Friday Under the Magnolias

This past Friday, many local friends joined us in Central Park to picnic and play under the magnolias.  It was a really joyful occasion, filled with children playing and adults connecting with each other, surrounded by gorgeous pink blossoms.  We are excited to make it an annual occasion, a chance to be with people we care about, remembering Magnolia in the company of the blossoming magnolias.
This season's blooming of magnolias has carried such sad comparisons, the radiant and glorious but brief life of the blossoms echoing our daughter's short time with us.  As with our Magnolia, we've been admiring and cherishing the blossoms while they're here, and they will linger with us long after they've fallen.


Planting a tree

Yesterday we planted a magnolia tree in our backyard. We had
planned to do this since Magnolia's birth, had saved her placenta so that it could
nourish the tree and help it flourish. But there was a lot we still hadn't
figured out about what we wanted our backyard to be, so the project had been put

And so yesterday, we planted the tree and buried not only her placenta but also
the ashes of her body with it. It was another devastating moment in this
heartbreaking time, a moment that pointed out how short Magnolia’s life was,
how terribly wrong this all is.

But it was also a beautiful moment, with members of both of our families here to
plant the tree with so much love for Magnolia, to create a perfect memorial to
her that will be here for the rest of our lives and blossom each spring to evoke
the wonder of her brief life.

We told Delphinium that we would be reading poetry at the tree planting and she said that she would write her own poem.  Her poem and the others we read are included here. 

In the morning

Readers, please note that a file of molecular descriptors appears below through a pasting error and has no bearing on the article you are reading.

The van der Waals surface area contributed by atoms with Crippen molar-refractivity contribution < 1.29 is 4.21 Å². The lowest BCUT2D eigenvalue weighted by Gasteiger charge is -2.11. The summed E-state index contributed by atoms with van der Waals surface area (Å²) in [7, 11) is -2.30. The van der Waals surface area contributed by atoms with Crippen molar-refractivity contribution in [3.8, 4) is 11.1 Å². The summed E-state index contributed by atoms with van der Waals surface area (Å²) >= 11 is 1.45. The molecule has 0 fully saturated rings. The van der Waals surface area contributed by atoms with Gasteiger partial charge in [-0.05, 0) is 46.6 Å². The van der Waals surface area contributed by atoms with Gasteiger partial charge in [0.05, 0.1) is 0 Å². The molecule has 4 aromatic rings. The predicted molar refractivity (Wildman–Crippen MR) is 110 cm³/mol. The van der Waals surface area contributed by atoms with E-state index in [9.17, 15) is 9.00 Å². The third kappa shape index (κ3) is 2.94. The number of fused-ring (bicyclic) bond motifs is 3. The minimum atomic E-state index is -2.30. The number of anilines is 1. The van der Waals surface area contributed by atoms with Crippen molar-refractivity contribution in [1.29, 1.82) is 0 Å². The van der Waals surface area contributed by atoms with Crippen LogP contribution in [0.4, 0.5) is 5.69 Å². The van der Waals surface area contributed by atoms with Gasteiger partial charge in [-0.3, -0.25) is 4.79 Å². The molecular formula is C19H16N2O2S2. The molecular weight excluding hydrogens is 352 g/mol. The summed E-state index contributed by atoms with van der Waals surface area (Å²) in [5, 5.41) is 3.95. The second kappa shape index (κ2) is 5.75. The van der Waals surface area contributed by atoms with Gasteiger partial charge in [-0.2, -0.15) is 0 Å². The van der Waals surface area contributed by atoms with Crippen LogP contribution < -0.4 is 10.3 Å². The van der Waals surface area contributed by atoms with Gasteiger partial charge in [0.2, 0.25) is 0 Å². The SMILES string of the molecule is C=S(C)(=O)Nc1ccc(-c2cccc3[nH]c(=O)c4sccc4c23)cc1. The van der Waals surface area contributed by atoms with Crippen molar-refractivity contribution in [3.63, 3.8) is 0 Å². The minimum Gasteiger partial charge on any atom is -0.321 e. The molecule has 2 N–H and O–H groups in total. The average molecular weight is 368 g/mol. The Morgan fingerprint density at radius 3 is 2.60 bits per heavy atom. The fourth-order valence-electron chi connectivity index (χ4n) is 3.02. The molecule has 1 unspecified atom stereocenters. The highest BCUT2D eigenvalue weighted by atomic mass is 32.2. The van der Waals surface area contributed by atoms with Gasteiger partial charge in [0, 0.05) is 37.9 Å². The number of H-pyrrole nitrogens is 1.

In her crib
“Duhduh” comes out of her mouth
Awakening me
Covering me with glee
Smile on her face lightens up the room
 By Delphinium

Opus From Space   
By Pattiann Rogers

Almost everything I know is glad
to be born – not only the desert orangetip,
on the twist flower or tansy, shaking
birth moisture from its wings, but also the naked
warbler nesting, head wavering toward sky,
and the honey possum, the pygmy possum,
blind, hairless thimbles of forward,
press and part.
Almost everything I've seen pushes
toward the place of that state as if there were
no knowing any other – the violent crack
and seed-propelling shot of the witch hazel pod,
the philosophy implicit in the inside out
seed-thrust of the wood-sorrel. All hairy
saltcedar seeds are single-minded
in their grasping of wind and spinning
for luck toward birth by water.
And I'm fairly shocked to consider
all the bludgeonings and batterings going on
continually, the head-rammings, wing-furors,
and beak-crackings fighting for release
inside gelatinous shells, leather shells,
calcium shells or rough, horny shells. Legs
and shoulders, knees and elbows flail likewise
against their womb walls everywhere, in pine
forest niches, seepage banks and boggy
prairies, among savannah grasses, on woven
mats and perfumed linen sheets.
Mad zealots, every one, even before
beginning they are dark dust-congealings
of pure frenzy to come to light.
Almost everything I know rages to be born,
the obsession founding itself explicitly
in the coming bone harps and ladders,
the heart-thrusts, vessels and voices
of all those speeding with clear and total
fury toward this singular honor.

Dirge Without Music
By Edna St. Vincent Millay

I am not resigned to the shutting away of loving hearts in the hard ground.
So it is, and so it will be, for so it has been, time out of mind:
Into the darkness they go, the wise and the lovely. Crowned
With lilies and with laurel they go; but I am not resigned.

Lovers and thinkers, into the earth with you.
Be one with the dull, the indiscriminate dust.
A fragment of what you felt, of what you knew,
A formula, a phrase remains, but the best is lost.

The answers quick and keen, the honest look, the laughter, the love,
They are gone. They are gone to feed the roses. Elegant and curled
Is the blossom. Fragrant is the blossom. I know. But I do not approve.
More precious was the light in your eyes than all the roses in the world.

Down, down, down into the darkness of the grave
Gently they go, the beautiful, the tender, the kind;
Quietly they go, the intelligent, the witty, the brave.
I know. But I do not approve. And I am not resigned.
After Life
By George Sibley

After we wake up from living
We no longer need to make fire
For the heat we no longer need
In the bright crystal morning ahead.

Unseen but felt we mourn our loss
With those we've lost, till we wake up
To our gain, and leave wondering then,
On the back of a deer or a hummingbird.

And we go till, freed, we forget and find
Ourselves in places so lovely, so fine,
We want to be there a while, a night or a moon,
Or to maybe be there a tree for a life.

And there we're a tree, then, for a leafing of time
And, if blessed, something of those
We loved will come to sit under us,
Or in our branches build nests, or just sing.